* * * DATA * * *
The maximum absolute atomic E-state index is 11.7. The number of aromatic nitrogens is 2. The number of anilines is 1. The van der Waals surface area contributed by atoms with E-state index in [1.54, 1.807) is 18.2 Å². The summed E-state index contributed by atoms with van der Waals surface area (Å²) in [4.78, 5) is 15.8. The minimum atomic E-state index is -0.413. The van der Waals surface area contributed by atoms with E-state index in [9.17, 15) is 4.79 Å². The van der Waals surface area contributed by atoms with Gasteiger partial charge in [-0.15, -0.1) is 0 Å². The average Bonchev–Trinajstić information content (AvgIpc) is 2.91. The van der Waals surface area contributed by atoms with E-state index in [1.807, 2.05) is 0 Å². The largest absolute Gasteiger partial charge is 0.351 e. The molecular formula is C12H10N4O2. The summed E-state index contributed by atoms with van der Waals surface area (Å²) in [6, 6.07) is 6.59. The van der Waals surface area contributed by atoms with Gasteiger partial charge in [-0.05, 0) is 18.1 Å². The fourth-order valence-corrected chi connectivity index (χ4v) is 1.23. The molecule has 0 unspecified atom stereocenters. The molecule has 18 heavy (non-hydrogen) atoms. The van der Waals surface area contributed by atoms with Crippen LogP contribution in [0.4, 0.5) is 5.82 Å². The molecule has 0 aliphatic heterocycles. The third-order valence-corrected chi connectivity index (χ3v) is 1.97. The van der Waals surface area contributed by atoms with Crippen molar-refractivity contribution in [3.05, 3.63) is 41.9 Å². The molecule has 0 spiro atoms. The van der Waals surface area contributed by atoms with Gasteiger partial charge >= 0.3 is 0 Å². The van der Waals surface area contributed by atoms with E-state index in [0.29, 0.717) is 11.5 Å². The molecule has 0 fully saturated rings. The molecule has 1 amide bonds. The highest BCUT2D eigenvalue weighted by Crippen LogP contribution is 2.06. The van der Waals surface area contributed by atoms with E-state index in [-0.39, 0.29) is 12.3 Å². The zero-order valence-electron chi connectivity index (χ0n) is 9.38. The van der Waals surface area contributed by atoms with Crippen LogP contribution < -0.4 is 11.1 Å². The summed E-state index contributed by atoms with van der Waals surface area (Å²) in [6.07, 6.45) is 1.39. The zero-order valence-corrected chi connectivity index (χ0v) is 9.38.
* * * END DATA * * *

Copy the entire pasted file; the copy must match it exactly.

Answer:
The maximum absolute atomic E-state index is 11.7. The number of aromatic nitrogens is 2. The number of anilines is 1. The van der Waals surface area contributed by atoms with E-state index in [1.54, 1.807) is 18.2 Å². The summed E-state index contributed by atoms with van der Waals surface area (Å²) in [4.78, 5) is 15.8. The minimum atomic E-state index is -0.413. The van der Waals surface area contributed by atoms with E-state index in [9.17, 15) is 4.79 Å². The van der Waals surface area contributed by atoms with Gasteiger partial charge in [-0.15, -0.1) is 0 Å². The average Bonchev–Trinajstić information content (AvgIpc) is 2.91. The van der Waals surface area contributed by atoms with E-state index in [1.807, 2.05) is 0 Å². The largest absolute Gasteiger partial charge is 0.351 e. The molecular formula is C12H10N4O2. The summed E-state index contributed by atoms with van der Waals surface area (Å²) in [6, 6.07) is 6.59. The van der Waals surface area contributed by atoms with Gasteiger partial charge in [-0.05, 0) is 18.1 Å². The fourth-order valence-corrected chi connectivity index (χ4v) is 1.23. The molecule has 0 unspecified atom stereocenters. The molecule has 18 heavy (non-hydrogen) atoms. The van der Waals surface area contributed by atoms with Crippen LogP contribution in [0.4, 0.5) is 5.82 Å². The molecule has 0 aliphatic heterocycles. The third-order valence-corrected chi connectivity index (χ3v) is 1.97. The van der Waals surface area contributed by atoms with Crippen molar-refractivity contribution in [3.05, 3.63) is 41.9 Å². The molecule has 0 spiro atoms. The van der Waals surface area contributed by atoms with Gasteiger partial charge >= 0.3 is 0 Å². The van der Waals surface area contributed by atoms with E-state index in [0.29, 0.717) is 11.5 Å². The molecule has 0 fully saturated rings. The molecule has 1 amide bonds. The highest BCUT2D eigenvalue weighted by Crippen LogP contribution is 2.06. The van der Waals surface area contributed by atoms with E-state index in [-0.39, 0.29) is 12.3 Å². The zero-order valence-electron chi connectivity index (χ0n) is 9.38. The van der Waals surface area contributed by atoms with Crippen LogP contribution < -0.4 is 11.1 Å². The summed E-state index contributed by atoms with van der Waals surface area (Å²) in [6.07, 6.45) is 1.39. The zero-order valence-corrected chi connectivity index (χ0v) is 9.38.